Prelude to Bleeding Kansas -- Governor Andrew H. Reeder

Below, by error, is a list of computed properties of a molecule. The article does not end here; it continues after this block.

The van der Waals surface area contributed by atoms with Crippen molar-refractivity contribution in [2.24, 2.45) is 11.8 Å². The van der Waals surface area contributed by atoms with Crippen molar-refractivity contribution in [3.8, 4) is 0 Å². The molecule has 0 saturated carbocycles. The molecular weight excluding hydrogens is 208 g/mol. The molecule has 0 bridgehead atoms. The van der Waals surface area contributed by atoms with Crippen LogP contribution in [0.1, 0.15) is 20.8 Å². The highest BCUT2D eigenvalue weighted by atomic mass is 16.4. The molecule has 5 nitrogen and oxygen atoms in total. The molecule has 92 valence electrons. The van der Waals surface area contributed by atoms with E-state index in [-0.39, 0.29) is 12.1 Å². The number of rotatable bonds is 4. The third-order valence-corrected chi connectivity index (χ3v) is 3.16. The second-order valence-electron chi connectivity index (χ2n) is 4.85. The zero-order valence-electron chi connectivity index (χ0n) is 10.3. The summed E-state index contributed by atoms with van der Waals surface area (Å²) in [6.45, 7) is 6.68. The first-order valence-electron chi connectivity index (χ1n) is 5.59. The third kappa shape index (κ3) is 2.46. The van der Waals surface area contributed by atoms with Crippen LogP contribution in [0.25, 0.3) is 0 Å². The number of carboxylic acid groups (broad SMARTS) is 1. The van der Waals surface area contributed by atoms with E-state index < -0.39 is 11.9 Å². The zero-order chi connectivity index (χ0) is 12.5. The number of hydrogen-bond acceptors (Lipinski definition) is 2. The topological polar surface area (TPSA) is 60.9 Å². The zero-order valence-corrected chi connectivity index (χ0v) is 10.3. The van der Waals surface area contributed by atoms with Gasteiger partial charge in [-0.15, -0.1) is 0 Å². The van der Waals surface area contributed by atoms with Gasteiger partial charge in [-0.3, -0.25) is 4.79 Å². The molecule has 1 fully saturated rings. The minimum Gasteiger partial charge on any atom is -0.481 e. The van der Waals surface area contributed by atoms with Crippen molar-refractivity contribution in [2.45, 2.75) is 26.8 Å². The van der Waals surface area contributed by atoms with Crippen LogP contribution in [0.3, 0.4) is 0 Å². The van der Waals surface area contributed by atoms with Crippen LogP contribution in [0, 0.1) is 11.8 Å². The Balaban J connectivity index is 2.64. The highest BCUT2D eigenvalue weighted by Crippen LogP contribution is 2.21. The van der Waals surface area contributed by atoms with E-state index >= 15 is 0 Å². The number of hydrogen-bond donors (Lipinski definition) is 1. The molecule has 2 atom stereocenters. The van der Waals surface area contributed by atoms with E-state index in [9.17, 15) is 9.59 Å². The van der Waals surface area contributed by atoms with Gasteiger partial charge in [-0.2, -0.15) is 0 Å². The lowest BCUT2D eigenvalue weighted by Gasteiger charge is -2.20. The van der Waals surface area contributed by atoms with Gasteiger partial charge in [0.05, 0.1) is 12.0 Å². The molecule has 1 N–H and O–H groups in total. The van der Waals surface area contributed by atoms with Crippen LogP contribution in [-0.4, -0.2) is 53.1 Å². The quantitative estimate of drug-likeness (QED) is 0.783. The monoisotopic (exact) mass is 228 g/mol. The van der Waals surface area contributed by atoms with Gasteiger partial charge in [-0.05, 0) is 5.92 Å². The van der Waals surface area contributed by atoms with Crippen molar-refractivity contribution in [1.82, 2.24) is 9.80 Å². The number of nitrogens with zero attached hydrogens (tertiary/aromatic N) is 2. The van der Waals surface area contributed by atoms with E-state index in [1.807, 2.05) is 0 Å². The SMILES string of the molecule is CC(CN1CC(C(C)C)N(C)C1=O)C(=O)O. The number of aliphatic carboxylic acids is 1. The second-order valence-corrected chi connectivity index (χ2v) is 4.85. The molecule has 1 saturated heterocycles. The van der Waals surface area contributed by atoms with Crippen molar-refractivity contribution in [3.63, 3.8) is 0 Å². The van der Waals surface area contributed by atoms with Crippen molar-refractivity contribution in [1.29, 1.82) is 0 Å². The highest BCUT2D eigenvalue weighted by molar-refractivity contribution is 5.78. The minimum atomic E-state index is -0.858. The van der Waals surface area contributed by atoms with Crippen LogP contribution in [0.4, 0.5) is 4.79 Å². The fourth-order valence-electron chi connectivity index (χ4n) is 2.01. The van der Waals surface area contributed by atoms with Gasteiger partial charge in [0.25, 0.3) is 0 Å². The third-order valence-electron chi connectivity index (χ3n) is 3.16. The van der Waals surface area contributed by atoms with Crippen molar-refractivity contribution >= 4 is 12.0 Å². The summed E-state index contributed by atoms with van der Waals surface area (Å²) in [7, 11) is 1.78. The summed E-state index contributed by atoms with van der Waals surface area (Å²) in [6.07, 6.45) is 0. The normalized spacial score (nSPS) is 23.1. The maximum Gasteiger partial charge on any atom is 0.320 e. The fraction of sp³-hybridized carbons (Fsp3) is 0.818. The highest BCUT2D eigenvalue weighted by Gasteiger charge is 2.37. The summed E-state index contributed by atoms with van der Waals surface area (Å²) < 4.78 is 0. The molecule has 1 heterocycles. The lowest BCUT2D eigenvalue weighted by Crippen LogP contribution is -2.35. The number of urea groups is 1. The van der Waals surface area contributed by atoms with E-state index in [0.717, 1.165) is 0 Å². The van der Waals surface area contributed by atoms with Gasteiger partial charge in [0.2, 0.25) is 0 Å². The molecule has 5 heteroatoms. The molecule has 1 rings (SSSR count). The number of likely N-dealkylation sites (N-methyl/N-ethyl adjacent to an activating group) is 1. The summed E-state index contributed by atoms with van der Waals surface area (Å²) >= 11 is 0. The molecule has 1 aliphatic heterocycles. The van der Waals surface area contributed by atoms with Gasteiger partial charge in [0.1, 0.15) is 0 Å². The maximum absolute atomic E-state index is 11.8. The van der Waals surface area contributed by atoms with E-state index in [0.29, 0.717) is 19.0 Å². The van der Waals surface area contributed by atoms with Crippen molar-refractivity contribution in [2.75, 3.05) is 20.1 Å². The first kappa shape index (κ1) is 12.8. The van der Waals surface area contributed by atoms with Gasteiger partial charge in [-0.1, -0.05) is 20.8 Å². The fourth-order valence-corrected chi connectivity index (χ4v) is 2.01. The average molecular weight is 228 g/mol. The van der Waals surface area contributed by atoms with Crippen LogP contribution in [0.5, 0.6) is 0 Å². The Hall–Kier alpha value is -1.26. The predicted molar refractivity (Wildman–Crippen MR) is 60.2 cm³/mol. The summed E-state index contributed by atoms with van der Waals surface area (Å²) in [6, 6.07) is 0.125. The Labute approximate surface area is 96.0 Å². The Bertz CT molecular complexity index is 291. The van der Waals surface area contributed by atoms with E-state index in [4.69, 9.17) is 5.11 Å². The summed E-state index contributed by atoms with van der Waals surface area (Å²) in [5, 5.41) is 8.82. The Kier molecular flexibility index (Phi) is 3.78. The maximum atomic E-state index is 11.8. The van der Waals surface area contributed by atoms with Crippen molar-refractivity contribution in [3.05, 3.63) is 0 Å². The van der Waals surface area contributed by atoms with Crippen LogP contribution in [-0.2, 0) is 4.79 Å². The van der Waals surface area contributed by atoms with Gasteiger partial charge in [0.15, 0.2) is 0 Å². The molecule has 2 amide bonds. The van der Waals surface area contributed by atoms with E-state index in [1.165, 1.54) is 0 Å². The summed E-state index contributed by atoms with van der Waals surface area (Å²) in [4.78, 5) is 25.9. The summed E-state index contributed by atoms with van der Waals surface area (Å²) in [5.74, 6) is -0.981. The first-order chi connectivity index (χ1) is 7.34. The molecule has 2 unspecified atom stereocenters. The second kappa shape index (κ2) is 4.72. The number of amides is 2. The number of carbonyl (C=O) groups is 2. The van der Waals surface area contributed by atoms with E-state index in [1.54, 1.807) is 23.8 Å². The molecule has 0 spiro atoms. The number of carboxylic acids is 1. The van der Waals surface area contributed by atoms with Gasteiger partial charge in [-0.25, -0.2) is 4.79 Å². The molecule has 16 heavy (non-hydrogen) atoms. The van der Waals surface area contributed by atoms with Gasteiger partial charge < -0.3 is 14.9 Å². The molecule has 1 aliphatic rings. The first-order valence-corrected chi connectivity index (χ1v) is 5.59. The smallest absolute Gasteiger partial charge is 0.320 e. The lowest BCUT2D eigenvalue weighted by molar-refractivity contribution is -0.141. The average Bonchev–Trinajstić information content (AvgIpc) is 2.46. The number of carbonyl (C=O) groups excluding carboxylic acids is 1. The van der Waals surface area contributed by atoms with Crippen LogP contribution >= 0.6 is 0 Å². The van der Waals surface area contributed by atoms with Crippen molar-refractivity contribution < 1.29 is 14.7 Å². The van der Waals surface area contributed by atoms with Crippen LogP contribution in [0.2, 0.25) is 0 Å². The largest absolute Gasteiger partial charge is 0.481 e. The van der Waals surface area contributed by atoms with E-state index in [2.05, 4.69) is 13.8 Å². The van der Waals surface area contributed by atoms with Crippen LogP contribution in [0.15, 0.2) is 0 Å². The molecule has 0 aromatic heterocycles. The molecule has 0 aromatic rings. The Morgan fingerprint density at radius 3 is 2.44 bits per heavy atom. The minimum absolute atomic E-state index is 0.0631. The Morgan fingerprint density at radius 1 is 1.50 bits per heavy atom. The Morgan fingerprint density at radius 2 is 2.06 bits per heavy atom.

In the late 1850s, Kansas underwent a civil war to establish its laws on slavery. “Bleeding Kansas,” to many historians of the subject, was a “dress rehearsal” for the American Civil War less than a decade later. The conflict itself is well studied, but the political maneuvering leading up to Bleeding Kansas itself is often overlooked. In the years prior, Kansas Governor Andrew Reeder worked to establish an antislavery stronghold and territorial capital on the frontier: a town called Pawnee. Mass electoral fraud in the first legislatorial election led to an overwhelmingly proslavery legislature that assembled in Pawnee for less than a week, clashed with the citizens there, and overrode the Governor’s veto to relocate the capital much closer to the border with proslavery Missouri, setting the stage for the war that followed. To Reeder’s dismay, Pawnee was soon demolished and the inhabitants forcibly relocated by Secretary of War and future president of the Confederate States of America, Jefferson Davis. This project documents Reeder’s motives in creating Pawnee and the backroom struggle that followed, ending with Reeder’s removal from the governorship and flight from Kansas in disguise in 1856. Focus here is on Reeder’s fascinating ideological transition from Stephen Douglas Democrat to forceful abolitionist.